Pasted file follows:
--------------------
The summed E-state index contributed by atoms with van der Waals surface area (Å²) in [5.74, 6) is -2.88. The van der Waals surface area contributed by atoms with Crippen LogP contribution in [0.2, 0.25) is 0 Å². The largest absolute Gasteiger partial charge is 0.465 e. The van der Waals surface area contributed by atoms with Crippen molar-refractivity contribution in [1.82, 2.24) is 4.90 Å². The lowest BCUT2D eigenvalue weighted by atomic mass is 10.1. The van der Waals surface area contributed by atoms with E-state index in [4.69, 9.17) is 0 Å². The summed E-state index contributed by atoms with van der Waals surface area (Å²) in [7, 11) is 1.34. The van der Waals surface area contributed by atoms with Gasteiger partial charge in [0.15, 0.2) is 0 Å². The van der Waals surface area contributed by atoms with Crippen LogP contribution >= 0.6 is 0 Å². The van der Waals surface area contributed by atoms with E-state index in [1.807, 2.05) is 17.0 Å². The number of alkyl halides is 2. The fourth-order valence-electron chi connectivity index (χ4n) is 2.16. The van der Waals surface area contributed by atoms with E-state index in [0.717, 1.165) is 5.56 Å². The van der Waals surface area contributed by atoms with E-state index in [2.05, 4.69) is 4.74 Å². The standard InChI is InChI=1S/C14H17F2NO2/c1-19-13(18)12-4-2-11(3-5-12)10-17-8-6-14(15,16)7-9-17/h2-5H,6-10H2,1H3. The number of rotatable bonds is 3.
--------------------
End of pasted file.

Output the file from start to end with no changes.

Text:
The summed E-state index contributed by atoms with van der Waals surface area (Å²) in [5.74, 6) is -2.88. The van der Waals surface area contributed by atoms with Crippen LogP contribution in [0.2, 0.25) is 0 Å². The largest absolute Gasteiger partial charge is 0.465 e. The van der Waals surface area contributed by atoms with Crippen molar-refractivity contribution in [1.82, 2.24) is 4.90 Å². The lowest BCUT2D eigenvalue weighted by atomic mass is 10.1. The van der Waals surface area contributed by atoms with E-state index in [4.69, 9.17) is 0 Å². The summed E-state index contributed by atoms with van der Waals surface area (Å²) in [7, 11) is 1.34. The van der Waals surface area contributed by atoms with Gasteiger partial charge in [0.15, 0.2) is 0 Å². The van der Waals surface area contributed by atoms with Crippen LogP contribution >= 0.6 is 0 Å². The van der Waals surface area contributed by atoms with E-state index in [1.807, 2.05) is 17.0 Å². The number of alkyl halides is 2. The fourth-order valence-electron chi connectivity index (χ4n) is 2.16. The van der Waals surface area contributed by atoms with E-state index in [0.717, 1.165) is 5.56 Å². The van der Waals surface area contributed by atoms with E-state index in [2.05, 4.69) is 4.74 Å². The standard InChI is InChI=1S/C14H17F2NO2/c1-19-13(18)12-4-2-11(3-5-12)10-17-8-6-14(15,16)7-9-17/h2-5H,6-10H2,1H3. The number of rotatable bonds is 3.